a second stage comprising k comparator modules Ci, i=1,2, . . . , k, each having one or more inputs and one or more outputs, the ith, interval of outputs of each of the comparator modules Bj, of the first stage being connected to a subset of the inputs of the comparator module Ci, of the second stage, and
a third stage comprising a plurality of inputs and a plurality of outputs, each of said inputs being directly connected to a corresponding output of one of said comparator modules of said second stage and said outputs forming said network outputs, said third stage comprising k-1 comparator modules Di, i=1,2, . .. , k-1, each of said comparator modules Di having one or more inputs formed by a subset of said inputs of said third stage and one or more outputs formed by a subset of said outputs of said third stage, each of said inputs of each comparator module Di in said third stage being connected to an output of said comparator module Ci, or Ci+1 of said second stage.
2. The merging network of claim 1 wherein a subset of said inputs to said third stage are connected directly to corresponding ones of said outputs of said third stage.
3. The merging network of claim 1 wherein an output of a comparator module in said first stage is connected directly to an input of said third stage.
4. The merging network of claim 1 wherein each comparator module Di in said third stage has Qi inputs and Qi outputs, where Qi ≧(m-2)(s-1).
5. The merging network of claim 1 wherein each interval of outputs of each comparator module BJ in said first stage includes at least (m-2)(s-1)/s outputs.
6. The merging network of claim 1 wherein the total number of comparator modules in said first, second and third stages is less than (m-2)(s-1)(k-1).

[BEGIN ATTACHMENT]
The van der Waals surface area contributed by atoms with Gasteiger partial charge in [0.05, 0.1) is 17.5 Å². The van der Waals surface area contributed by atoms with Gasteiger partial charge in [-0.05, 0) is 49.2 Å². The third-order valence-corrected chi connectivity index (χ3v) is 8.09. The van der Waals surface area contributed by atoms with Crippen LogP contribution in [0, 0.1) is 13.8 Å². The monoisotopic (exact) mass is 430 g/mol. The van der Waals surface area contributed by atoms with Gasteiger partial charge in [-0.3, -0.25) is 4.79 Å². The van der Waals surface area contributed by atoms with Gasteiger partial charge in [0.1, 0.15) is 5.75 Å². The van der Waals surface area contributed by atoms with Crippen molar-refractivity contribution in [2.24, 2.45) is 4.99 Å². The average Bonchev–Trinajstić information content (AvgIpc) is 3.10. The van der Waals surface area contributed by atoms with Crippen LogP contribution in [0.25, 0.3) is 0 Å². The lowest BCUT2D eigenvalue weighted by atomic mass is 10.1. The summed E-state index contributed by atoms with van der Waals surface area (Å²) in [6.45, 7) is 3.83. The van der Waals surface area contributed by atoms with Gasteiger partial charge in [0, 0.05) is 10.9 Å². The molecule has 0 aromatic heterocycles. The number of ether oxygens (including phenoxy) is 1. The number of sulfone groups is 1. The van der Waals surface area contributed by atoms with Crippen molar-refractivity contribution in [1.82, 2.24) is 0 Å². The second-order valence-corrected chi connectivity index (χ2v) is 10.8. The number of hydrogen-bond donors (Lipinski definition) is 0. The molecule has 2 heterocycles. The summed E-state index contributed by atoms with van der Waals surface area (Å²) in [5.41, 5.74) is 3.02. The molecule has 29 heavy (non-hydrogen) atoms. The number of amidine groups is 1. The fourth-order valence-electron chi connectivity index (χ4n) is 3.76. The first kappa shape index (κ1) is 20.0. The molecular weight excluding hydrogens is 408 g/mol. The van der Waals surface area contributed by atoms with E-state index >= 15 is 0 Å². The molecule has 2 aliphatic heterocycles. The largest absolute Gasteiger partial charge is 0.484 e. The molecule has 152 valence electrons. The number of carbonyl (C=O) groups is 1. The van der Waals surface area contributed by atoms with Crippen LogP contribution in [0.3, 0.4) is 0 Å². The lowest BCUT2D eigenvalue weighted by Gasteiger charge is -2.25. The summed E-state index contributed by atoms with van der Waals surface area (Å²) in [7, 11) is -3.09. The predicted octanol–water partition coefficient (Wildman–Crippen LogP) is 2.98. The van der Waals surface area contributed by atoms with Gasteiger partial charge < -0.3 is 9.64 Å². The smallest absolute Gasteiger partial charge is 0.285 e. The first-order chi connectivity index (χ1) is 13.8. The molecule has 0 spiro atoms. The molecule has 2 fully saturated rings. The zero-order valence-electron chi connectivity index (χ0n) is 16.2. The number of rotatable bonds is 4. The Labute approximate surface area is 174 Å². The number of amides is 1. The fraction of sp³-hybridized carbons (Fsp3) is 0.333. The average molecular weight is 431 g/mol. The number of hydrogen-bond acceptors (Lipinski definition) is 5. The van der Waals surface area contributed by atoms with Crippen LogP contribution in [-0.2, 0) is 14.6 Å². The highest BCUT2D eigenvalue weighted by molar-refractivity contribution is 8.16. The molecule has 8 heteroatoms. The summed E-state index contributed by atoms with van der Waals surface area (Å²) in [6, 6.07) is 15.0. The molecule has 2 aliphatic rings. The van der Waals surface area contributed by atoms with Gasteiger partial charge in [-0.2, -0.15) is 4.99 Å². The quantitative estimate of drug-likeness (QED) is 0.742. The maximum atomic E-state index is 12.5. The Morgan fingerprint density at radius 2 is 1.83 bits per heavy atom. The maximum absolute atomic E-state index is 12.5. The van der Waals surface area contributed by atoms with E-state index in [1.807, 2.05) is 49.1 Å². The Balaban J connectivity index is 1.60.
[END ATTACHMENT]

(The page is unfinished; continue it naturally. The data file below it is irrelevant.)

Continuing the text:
7. The merging network of claim 1 wherein each comparator module Ci in said second stage has Pi inputs and Pi outputs, where Pi ≧(m-2)(s-1).
8. The merging network of claim i wherein a largest number outputted in the ith interval of outputs of the comparator module Bj of said first stage is less than or equal to a largest number received by the comparator module Di in the third stage.
9. The merging network of claim 8 wherein a smallest number outputted in the (i+1)th interval of outputs of the comparator module Bj of the first stage is greater than or equal to the smallest number received by the comparator module Di+1 of the third stage.
10. The merging network of claim 1 wherein each of said first, second, and third stages comprises at least one comparator module having more than two inputs and more than two outputs.
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Publication number Priority date Publication date Assignee Title
US8892495B2 (en) 1991-12-23 2014-11-18 Blanding Hovenweep, Llc Adaptive pattern recognition based controller apparatus and method and human-interface therefore
US6418424B1 (en) 1991-12-23 2002-07-09 Steven M. Hoffberg Ergonomic man-machine interface incorporating adaptive pattern recognition based control system
US5621908A (en) * 1992-10-21 1997-04-15 Fujitsu Limited Parallel sorting system to reduce the amount of communication between processing devices
US5532948A (en) * 1993-01-13 1996-07-02 Sumitomo Metal Industries, Ltd. Rank order filter
US5737251A (en) * 1993-01-13 1998-04-07 Sumitomo Metal Industries, Ltd. Rank order filter
US5440549A (en) * 1993-04-22 1995-08-08 Washington University Broadband multi-channel switch with multicasting capability
US9535563B2 (en) 1999-02-01 2017-01-03 Blanding Hovenweep, Llc Internet appliance system and method
US6757284B1 (en) * 2000-03-07 2004-06-29 Cisco Technology, Inc. Method and apparatus for pipeline sorting of ordered streams of data items